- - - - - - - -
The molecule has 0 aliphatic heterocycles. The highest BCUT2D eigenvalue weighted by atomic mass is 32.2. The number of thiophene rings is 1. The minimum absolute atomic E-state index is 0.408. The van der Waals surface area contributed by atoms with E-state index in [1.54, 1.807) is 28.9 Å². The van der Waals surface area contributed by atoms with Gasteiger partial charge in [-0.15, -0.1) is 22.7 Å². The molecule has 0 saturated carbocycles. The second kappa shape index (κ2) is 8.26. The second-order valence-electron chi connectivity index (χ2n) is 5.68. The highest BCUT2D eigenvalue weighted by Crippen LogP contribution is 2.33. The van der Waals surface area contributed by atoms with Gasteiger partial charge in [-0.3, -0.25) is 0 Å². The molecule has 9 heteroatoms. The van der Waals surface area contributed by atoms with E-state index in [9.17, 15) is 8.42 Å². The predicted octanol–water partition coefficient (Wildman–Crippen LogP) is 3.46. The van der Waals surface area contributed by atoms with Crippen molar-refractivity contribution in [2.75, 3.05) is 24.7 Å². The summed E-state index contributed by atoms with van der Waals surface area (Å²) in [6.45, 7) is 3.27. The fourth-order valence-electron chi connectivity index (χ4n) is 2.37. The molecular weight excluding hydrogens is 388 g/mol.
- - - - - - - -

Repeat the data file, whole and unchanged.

The molecule has 0 aliphatic heterocycles. The highest BCUT2D eigenvalue weighted by atomic mass is 32.2. The number of thiophene rings is 1. The minimum absolute atomic E-state index is 0.408. The van der Waals surface area contributed by atoms with E-state index in [1.54, 1.807) is 28.9 Å². The van der Waals surface area contributed by atoms with Gasteiger partial charge in [-0.15, -0.1) is 22.7 Å². The molecule has 0 saturated carbocycles. The second kappa shape index (κ2) is 8.26. The second-order valence-electron chi connectivity index (χ2n) is 5.68. The highest BCUT2D eigenvalue weighted by Crippen LogP contribution is 2.33. The van der Waals surface area contributed by atoms with Gasteiger partial charge in [-0.3, -0.25) is 0 Å². The molecule has 9 heteroatoms. The van der Waals surface area contributed by atoms with E-state index in [9.17, 15) is 8.42 Å². The predicted octanol–water partition coefficient (Wildman–Crippen LogP) is 3.46. The van der Waals surface area contributed by atoms with Crippen molar-refractivity contribution in [2.75, 3.05) is 24.7 Å². The summed E-state index contributed by atoms with van der Waals surface area (Å²) in [6.45, 7) is 3.27. The fourth-order valence-electron chi connectivity index (χ4n) is 2.37. The molecular weight excluding hydrogens is 388 g/mol.